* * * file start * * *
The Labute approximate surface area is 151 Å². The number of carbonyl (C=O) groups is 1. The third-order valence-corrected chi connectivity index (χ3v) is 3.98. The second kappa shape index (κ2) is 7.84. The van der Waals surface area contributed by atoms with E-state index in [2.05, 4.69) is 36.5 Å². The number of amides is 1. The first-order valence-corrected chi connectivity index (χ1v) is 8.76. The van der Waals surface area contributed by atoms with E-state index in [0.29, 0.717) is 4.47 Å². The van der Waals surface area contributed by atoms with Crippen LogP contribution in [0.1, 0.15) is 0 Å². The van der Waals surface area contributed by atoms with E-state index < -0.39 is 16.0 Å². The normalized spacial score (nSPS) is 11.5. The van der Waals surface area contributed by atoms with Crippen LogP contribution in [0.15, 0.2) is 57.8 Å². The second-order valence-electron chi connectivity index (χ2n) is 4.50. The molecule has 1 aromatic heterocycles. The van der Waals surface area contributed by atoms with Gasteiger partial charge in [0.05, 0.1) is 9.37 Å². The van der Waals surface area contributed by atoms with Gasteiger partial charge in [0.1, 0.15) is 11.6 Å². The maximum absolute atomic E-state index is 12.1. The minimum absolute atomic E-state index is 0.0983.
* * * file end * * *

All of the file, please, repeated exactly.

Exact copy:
The Labute approximate surface area is 151 Å². The number of carbonyl (C=O) groups is 1. The third-order valence-corrected chi connectivity index (χ3v) is 3.98. The second kappa shape index (κ2) is 7.84. The van der Waals surface area contributed by atoms with E-state index in [2.05, 4.69) is 36.5 Å². The number of amides is 1. The first-order valence-corrected chi connectivity index (χ1v) is 8.76. The van der Waals surface area contributed by atoms with E-state index in [0.29, 0.717) is 4.47 Å². The van der Waals surface area contributed by atoms with Crippen LogP contribution in [0.1, 0.15) is 0 Å². The van der Waals surface area contributed by atoms with E-state index < -0.39 is 16.0 Å². The normalized spacial score (nSPS) is 11.5. The van der Waals surface area contributed by atoms with Crippen LogP contribution in [0.15, 0.2) is 57.8 Å². The second-order valence-electron chi connectivity index (χ2n) is 4.50. The molecule has 1 aromatic heterocycles. The van der Waals surface area contributed by atoms with Gasteiger partial charge in [0.05, 0.1) is 9.37 Å². The van der Waals surface area contributed by atoms with Gasteiger partial charge in [0.1, 0.15) is 11.6 Å². The maximum absolute atomic E-state index is 12.1. The minimum absolute atomic E-state index is 0.0983.